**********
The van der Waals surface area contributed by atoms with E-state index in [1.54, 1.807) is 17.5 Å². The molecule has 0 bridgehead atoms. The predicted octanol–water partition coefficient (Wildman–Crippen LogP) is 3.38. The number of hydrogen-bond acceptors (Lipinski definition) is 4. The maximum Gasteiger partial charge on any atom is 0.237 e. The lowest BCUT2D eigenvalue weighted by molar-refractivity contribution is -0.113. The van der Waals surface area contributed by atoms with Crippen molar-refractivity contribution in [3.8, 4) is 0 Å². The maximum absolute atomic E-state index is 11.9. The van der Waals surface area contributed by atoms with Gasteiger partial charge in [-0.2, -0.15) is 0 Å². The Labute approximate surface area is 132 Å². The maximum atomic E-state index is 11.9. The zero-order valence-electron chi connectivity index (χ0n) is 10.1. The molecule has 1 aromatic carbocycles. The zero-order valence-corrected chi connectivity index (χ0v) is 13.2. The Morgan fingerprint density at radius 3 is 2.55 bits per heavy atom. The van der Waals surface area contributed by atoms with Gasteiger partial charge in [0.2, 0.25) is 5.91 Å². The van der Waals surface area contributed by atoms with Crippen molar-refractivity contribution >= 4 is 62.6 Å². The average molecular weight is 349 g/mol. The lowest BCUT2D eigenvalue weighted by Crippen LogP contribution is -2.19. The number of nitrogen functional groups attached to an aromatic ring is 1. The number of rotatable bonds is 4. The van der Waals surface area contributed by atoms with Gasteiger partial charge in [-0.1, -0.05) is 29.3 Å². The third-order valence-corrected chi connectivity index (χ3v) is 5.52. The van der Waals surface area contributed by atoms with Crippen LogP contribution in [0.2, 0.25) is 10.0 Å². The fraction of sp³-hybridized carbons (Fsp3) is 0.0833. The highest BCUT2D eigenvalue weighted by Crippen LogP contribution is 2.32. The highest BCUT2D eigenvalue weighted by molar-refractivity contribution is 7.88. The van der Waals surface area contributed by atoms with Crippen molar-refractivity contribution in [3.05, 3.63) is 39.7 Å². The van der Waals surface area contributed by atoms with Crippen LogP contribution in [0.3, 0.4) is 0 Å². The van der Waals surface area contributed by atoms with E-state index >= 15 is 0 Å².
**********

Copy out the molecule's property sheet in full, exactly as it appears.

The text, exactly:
The van der Waals surface area contributed by atoms with E-state index in [1.54, 1.807) is 17.5 Å². The molecule has 0 bridgehead atoms. The predicted octanol–water partition coefficient (Wildman–Crippen LogP) is 3.38. The number of hydrogen-bond acceptors (Lipinski definition) is 4. The maximum Gasteiger partial charge on any atom is 0.237 e. The lowest BCUT2D eigenvalue weighted by molar-refractivity contribution is -0.113. The van der Waals surface area contributed by atoms with Crippen molar-refractivity contribution in [3.8, 4) is 0 Å². The maximum absolute atomic E-state index is 11.9. The van der Waals surface area contributed by atoms with Gasteiger partial charge in [-0.2, -0.15) is 0 Å². The Labute approximate surface area is 132 Å². The maximum atomic E-state index is 11.9. The zero-order valence-electron chi connectivity index (χ0n) is 10.1. The molecule has 1 aromatic carbocycles. The zero-order valence-corrected chi connectivity index (χ0v) is 13.2. The Morgan fingerprint density at radius 3 is 2.55 bits per heavy atom. The van der Waals surface area contributed by atoms with Gasteiger partial charge in [0.2, 0.25) is 5.91 Å². The van der Waals surface area contributed by atoms with Crippen molar-refractivity contribution >= 4 is 62.6 Å². The average molecular weight is 349 g/mol. The lowest BCUT2D eigenvalue weighted by Crippen LogP contribution is -2.19. The number of nitrogen functional groups attached to an aromatic ring is 1. The number of rotatable bonds is 4. The van der Waals surface area contributed by atoms with Gasteiger partial charge in [-0.1, -0.05) is 29.3 Å². The third-order valence-corrected chi connectivity index (χ3v) is 5.52. The van der Waals surface area contributed by atoms with Crippen LogP contribution in [0.2, 0.25) is 10.0 Å². The fraction of sp³-hybridized carbons (Fsp3) is 0.0833. The highest BCUT2D eigenvalue weighted by Crippen LogP contribution is 2.32. The highest BCUT2D eigenvalue weighted by molar-refractivity contribution is 7.88. The van der Waals surface area contributed by atoms with Crippen molar-refractivity contribution in [3.05, 3.63) is 39.7 Å². The van der Waals surface area contributed by atoms with Crippen LogP contribution in [0.3, 0.4) is 0 Å². The van der Waals surface area contributed by atoms with E-state index >= 15 is 0 Å².